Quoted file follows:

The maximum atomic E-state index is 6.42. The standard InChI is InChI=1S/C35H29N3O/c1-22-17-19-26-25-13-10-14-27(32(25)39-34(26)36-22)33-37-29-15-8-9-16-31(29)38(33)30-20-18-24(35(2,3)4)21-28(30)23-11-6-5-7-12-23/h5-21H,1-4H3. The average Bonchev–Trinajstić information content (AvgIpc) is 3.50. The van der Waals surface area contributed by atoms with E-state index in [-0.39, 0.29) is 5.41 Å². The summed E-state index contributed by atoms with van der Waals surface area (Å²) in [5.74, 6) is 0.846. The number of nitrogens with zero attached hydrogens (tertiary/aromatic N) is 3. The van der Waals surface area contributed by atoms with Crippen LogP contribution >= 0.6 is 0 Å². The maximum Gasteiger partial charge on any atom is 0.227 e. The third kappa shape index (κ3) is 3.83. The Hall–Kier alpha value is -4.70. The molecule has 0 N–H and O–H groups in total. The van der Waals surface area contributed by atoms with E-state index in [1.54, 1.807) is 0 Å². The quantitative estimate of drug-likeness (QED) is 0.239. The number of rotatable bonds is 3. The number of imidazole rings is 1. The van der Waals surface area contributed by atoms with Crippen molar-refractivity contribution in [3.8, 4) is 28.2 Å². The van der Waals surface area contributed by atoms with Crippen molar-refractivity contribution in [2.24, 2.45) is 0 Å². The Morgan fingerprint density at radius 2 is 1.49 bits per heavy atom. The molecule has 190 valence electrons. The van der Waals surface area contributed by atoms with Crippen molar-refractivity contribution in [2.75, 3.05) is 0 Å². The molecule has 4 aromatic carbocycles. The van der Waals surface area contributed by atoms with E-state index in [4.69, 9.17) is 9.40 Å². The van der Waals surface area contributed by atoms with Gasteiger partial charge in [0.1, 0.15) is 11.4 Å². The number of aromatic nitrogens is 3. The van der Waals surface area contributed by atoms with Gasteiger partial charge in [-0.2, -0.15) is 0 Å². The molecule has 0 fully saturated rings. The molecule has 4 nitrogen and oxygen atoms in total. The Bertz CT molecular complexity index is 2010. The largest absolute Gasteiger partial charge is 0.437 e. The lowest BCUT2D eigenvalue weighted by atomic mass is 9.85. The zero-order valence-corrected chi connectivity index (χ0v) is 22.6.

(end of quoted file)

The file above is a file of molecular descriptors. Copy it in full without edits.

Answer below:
The maximum atomic E-state index is 6.42. The standard InChI is InChI=1S/C35H29N3O/c1-22-17-19-26-25-13-10-14-27(32(25)39-34(26)36-22)33-37-29-15-8-9-16-31(29)38(33)30-20-18-24(35(2,3)4)21-28(30)23-11-6-5-7-12-23/h5-21H,1-4H3. The average Bonchev–Trinajstić information content (AvgIpc) is 3.50. The van der Waals surface area contributed by atoms with E-state index in [-0.39, 0.29) is 5.41 Å². The summed E-state index contributed by atoms with van der Waals surface area (Å²) in [5.74, 6) is 0.846. The number of nitrogens with zero attached hydrogens (tertiary/aromatic N) is 3. The van der Waals surface area contributed by atoms with Crippen LogP contribution >= 0.6 is 0 Å². The maximum Gasteiger partial charge on any atom is 0.227 e. The third kappa shape index (κ3) is 3.83. The Hall–Kier alpha value is -4.70. The molecule has 0 N–H and O–H groups in total. The van der Waals surface area contributed by atoms with E-state index in [1.54, 1.807) is 0 Å². The quantitative estimate of drug-likeness (QED) is 0.239. The number of rotatable bonds is 3. The number of imidazole rings is 1. The van der Waals surface area contributed by atoms with Crippen molar-refractivity contribution in [3.8, 4) is 28.2 Å². The van der Waals surface area contributed by atoms with Crippen molar-refractivity contribution in [2.24, 2.45) is 0 Å². The Morgan fingerprint density at radius 2 is 1.49 bits per heavy atom. The molecule has 190 valence electrons. The van der Waals surface area contributed by atoms with Crippen molar-refractivity contribution in [2.75, 3.05) is 0 Å². The molecule has 4 aromatic carbocycles. The van der Waals surface area contributed by atoms with E-state index in [4.69, 9.17) is 9.40 Å². The van der Waals surface area contributed by atoms with Gasteiger partial charge in [0.1, 0.15) is 11.4 Å². The number of aromatic nitrogens is 3. The van der Waals surface area contributed by atoms with Gasteiger partial charge in [-0.2, -0.15) is 0 Å². The molecule has 0 fully saturated rings. The molecule has 4 nitrogen and oxygen atoms in total. The Bertz CT molecular complexity index is 2010. The largest absolute Gasteiger partial charge is 0.437 e. The lowest BCUT2D eigenvalue weighted by atomic mass is 9.85. The zero-order valence-corrected chi connectivity index (χ0v) is 22.6.